(1) In the above embodiments and their modifications, the logical values “0” and “1” may be interchanged.

In more detail, the above embodiments and their modifications describe the case where the main flip-flops and the spare flip-flops perform a scan shift operation when the scan enable signal is “1”, and a normal operation when the scan enable signal is “0”. As an alternative, the main flip-flops and the spare flip-flops may perform a normal operation when the scan enable signal is “1” and a scan shift operation when the scan enable signal is “0”.

(2) The above embodiments and their modifications describe the case where each CTS circuit is positioned in the same functional block as flip-flops, but an additional functional block which contains only a group of CTS circuits may be provided to supply clock signals to corresponding functional blocks.

The above embodiments and their modifications describe the case where each CTS circuit forms a clock tree structure of two levels (two stages), but this is not a limit for the present invention. For instance, the CTS circuit may be formed by connecting clock buffers in three levels or more, i.e. three stages or more.

(3) The above embodiments and their modifications describe the case where the spare flip-flops are placed in the same functional block as the main flip-flops, but this is not a limit for the present invention. For instance, the spare flip-flops may be collectively placed in a functional block near the functional block which contains the main flip-flops.

(4) Instead of performing both adjusted clock signal connection and scan path connection for the spare flip-flops, only one of these connections may be performed for the spare flip-flops. This results in a saving in design time taken for routing.

(5) The above embodiments and their modifications describe the case where the data output terminal and the inverted data output terminal of each spare flip-flop are connected to nothing.

Alternatively, the data output terminal and the inverted data output terminal of each spare flip-flop may be connected to nothing except the scan input terminal of a main flip-flop or another spare flip-flop.

(6) The second embodiment and its modification can be modified as follows. The functional block 411 is replaced with another functional block which supplies the clock signal to the clock input terminal 302 of the functional block 301 in a predetermined period, and supplies the clock signal to the clock input terminal 332 of the functional block 301 in another predetermined period.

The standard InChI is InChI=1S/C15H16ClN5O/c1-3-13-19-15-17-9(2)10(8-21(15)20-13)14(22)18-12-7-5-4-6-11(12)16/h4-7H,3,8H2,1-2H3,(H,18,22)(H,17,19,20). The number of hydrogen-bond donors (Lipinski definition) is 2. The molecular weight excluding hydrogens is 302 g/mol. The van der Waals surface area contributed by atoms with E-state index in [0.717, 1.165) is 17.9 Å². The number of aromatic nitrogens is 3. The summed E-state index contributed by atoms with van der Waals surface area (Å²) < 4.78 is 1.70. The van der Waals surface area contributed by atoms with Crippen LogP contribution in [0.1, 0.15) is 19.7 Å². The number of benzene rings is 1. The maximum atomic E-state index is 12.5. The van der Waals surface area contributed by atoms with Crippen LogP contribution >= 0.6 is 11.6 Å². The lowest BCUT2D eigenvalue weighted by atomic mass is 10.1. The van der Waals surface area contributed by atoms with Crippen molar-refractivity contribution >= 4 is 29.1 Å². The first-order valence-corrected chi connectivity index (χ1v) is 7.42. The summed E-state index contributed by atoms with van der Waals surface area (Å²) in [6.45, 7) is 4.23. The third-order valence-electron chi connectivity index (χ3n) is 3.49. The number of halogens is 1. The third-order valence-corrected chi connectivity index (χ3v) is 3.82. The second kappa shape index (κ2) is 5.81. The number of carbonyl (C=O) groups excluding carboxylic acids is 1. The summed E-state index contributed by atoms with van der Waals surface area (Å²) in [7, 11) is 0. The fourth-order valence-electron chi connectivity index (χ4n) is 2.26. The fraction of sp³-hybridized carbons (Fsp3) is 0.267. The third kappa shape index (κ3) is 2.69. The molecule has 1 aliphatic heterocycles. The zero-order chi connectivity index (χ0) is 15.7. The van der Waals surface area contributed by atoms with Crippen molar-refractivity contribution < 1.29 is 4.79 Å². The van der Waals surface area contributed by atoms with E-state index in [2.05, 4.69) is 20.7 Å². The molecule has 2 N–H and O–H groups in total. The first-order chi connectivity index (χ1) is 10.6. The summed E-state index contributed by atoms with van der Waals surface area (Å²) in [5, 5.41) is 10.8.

(7) The above embodiments and their modifications may be freely combined. As one example, a construction in which one clock signal supply path is not gated, another clock signal supply path is gated and connected to both the main flip-flops and the spare flip-flops, and yet another clock signal supply path is connected only to the spare flip-flops.

The present invention contributes to both lower power consumption and a shorter design time, and can be used for a semiconductor integrated circuit that uses repair cells.

The semiconductor integrated circuit according to the present invention can be manufactured and sold recurrently and continuously in an electrical device manufacturing industry. Also, in a state of being incorporated in various electrical devices, the semiconductor integrated circuit according to the present invention can be used recurrently and continuously in any industry that uses electrical devices.

Although the present invention has been fully described by way of examples with reference to the accompanying drawings, it is to be noted that various changes and modifications will be apparent to those skilled in the art.

Therefore, unless such changes and modifications depart from the scope of the present invention, they should be construed as being included therein.

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Classifications
U.S. Classification327/141
International ClassificationG06F17/50
Cooperative ClassificationG01R31/318594, G01R31/318583, G06F1/10
European ClassificationG01R31/3185S12, G06F1/10